--enforce-passphrase-constraints
Enforce the passphrase constraints by not allowing the user to bypass them using the “Take it anyway” button.
--min-passphrase-len n
Set the minimal length of a passphrase. When entering a new passphrase shorter than this value a warning will be displayed. Defaults to 8.
--min-passphrase-nonalpha n
Set the minimal number of digits or special characters required in a passphrase. When entering a new passphrase with less than this number of digits or special characters a warning will be displayed. Defaults to 1.
--check-passphrase-pattern file
Check the passphrase against the pattern given in file. When entering a new passphrase matching one of these pattern a warning will be displayed. file should be an absolute filename. The default is not to use any pattern file.

Security note: It is known that checking a passphrase against a list of pattern or even against a complete dictionary is not very effective to enforce good passphrases. Users will soon figure up ways to bypass such a policy. A better policy is to educate users on good security behavior and optionally to run a passphrase cracker regularly on all users passphrases to catch the very simple ones.

--max-passphrase-days n
Ask the user to change the passphrase if n days have passed since the last change. With --enforce-passphrase-constraints set the user may not bypass this check.
--enable-passphrase-history
This option does nothing yet.
--pinentry-program filename
Use program filename as the PIN entry. The default is installation dependent. With the default configuration the name of the default pinentry is pinentry; if that file does not exist but a pinentry-basic exist the latter is used.
--pinentry-touch-file filename
By default the filename of the socket gpg-agent is listening for requests is passed to Pinentry, so that it can touch that file before exiting (it does this only in curses mode). This option changes the file passed to Pinentry to filename. The special name /dev/null may be used to completely disable this feature. Note that Pinentry will not create that file, it will only change the modification and access time.
--scdaemon-program filename
Use program filename as the Smartcard daemon. The default is installation dependent and can be shown with the gpgconf command.
--disable-scdaemon
Do not make use of the scdaemon tool. This option has the effect of disabling the ability to do smartcard operations. Note, that enabling this option at runtime does not kill an already forked scdaemon.
--disable-check-own-socket
gpg-agent employs a periodic self-test to detect a stolen socket. This usually means a second instance of gpg-agent has taken over the socket and gpg-agent will then terminate itself. This option may be used to disable this self-test for debugging purposes.
--use-standard-socket
--no-use-standard-socket
--use-standard-socket-p
Since GnuPG 2.1 the standard socket is always used. These options have no more effect. The command gpg-agent --use-standard-socket-p will thus always return success.
--display string
--ttyname string
--ttytype string
--lc-ctype string
--lc-messages string
--xauthority string
These options are used with the server mode to pass localization information.
--keep-tty
--keep-display
Ignore requests to change the current tty or X window system's DISPLAY variable respectively. This is useful to lock the pinentry to pop up at the tty or display you started the agent.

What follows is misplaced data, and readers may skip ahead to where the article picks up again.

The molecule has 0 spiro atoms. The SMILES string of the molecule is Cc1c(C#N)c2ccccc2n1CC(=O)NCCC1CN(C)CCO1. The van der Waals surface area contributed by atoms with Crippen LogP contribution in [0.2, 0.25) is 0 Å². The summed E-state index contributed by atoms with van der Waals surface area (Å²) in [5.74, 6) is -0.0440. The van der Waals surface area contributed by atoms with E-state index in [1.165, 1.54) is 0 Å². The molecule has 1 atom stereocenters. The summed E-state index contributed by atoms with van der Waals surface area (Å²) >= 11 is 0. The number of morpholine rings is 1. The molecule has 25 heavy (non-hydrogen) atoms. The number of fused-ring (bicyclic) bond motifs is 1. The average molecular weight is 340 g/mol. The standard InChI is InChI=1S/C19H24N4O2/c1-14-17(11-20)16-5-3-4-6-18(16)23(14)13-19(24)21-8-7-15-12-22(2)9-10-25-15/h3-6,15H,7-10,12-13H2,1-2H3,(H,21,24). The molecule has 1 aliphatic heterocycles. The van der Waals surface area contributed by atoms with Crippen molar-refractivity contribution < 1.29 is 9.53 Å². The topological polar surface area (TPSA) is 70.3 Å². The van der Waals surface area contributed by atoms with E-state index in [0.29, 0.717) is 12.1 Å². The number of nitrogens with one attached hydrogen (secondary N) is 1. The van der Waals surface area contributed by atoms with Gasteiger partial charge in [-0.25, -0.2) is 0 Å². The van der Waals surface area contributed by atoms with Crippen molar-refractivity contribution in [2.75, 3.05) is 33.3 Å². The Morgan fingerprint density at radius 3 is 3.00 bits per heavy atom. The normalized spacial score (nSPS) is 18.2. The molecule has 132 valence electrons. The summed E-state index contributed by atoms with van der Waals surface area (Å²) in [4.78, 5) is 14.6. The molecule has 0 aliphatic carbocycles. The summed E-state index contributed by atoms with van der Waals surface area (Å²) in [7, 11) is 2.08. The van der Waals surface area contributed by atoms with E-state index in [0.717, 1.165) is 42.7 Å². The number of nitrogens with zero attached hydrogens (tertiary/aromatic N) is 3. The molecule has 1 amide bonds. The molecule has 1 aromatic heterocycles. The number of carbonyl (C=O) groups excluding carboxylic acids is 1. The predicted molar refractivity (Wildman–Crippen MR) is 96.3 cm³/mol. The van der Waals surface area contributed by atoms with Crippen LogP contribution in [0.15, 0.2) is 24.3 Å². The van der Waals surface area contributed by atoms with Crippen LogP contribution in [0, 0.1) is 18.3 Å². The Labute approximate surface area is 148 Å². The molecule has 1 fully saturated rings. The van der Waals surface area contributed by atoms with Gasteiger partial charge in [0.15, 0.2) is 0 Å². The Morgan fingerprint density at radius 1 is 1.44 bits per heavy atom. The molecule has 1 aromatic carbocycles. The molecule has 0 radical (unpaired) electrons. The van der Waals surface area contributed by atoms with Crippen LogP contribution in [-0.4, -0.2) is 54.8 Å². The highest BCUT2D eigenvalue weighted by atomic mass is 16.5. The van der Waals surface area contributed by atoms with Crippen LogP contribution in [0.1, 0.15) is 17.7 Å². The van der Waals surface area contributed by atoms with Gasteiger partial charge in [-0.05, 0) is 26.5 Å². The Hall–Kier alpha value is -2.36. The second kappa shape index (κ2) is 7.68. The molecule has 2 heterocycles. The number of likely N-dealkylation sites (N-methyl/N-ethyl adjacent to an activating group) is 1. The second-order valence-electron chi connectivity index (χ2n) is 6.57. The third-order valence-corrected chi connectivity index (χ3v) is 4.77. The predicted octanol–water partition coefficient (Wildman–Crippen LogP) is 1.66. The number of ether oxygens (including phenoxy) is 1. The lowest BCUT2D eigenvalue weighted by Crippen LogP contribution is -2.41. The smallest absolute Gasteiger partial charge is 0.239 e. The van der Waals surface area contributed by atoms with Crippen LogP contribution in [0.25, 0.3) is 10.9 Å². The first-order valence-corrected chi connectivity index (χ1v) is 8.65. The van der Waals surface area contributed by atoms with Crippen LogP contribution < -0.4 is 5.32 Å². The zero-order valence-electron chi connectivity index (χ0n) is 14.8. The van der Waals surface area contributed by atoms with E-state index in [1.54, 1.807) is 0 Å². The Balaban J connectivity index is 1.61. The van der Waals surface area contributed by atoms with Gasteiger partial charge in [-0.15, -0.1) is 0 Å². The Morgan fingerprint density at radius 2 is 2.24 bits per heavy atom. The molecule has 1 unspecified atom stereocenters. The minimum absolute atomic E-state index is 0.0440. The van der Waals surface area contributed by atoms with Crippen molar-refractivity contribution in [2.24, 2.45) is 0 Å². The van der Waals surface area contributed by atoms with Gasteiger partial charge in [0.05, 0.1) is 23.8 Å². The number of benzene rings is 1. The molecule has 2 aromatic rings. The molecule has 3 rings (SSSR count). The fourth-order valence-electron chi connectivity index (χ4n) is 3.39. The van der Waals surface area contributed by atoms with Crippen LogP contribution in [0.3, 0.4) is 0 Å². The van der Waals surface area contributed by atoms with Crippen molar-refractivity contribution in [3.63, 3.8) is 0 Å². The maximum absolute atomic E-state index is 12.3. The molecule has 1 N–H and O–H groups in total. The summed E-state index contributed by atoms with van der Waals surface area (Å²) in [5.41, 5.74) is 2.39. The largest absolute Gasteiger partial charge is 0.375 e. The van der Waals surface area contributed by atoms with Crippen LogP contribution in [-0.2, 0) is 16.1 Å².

--extra-socket name
Also listen on native gpg-agent connections on the given socket. The intended use for this extra socket is to setup a Unix domain socket forwarding from a remote machine to this socket on the local machine. A gpg running on the remote machine may then connect to the local gpg-agent and use its private keys. This allows to decrypt or sign data on a remote machine without exposing the private keys to the remote machine.


--enable-ssh-support
Enable the OpenSSH Agent protocol.

In this mode of operation, the agent does not only implement the gpg-agent protocol, but also the agent protocol used by OpenSSH (through a separate socket). Consequently, it should be possible to use the gpg-agent as a drop-in replacement for the well known ssh-agent.

SSH Keys, which are to be used through the agent, need to be added to the gpg-agent initially through the ssh-add utility. When a key is added, ssh-add will ask for the password of the provided key file and send the unprotected key material to the agent; this causes the gpg-agent to ask for a passphrase, which is to be used for encrypting the newly received key and storing it in a gpg-agent specific directory.

Once a key has been added to the gpg-agent this way, the gpg-agent will be ready to use the key.

Note: in case the gpg-agent receives a signature request, the user might need to be prompted for a passphrase, which is necessary for decrypting the stored key. Since the ssh-agent protocol does not contain a mechanism for telling the agent on which display/terminal it is running, gpg-agent's ssh-support will use the TTY or X display where gpg-agent has been started. To switch this display to the current one, the following command may be used:

          gpg-connect-agent updatestartuptty /bye

Although all GnuPG components try to start the gpg-agent as needed, this is not possible for the ssh support because ssh does not know about it. Thus if no GnuPG tool which accesses the agent has been run, there is no guarantee that ssh is able to use gpg-agent for authentication. To fix this you may start gpg-agent if needed using this simple command:

          gpg-connect-agent /bye

Adding the --verbose shows the progress of starting the agent.

All the long options may also be given in the configuration file after stripping off the two leading dashes.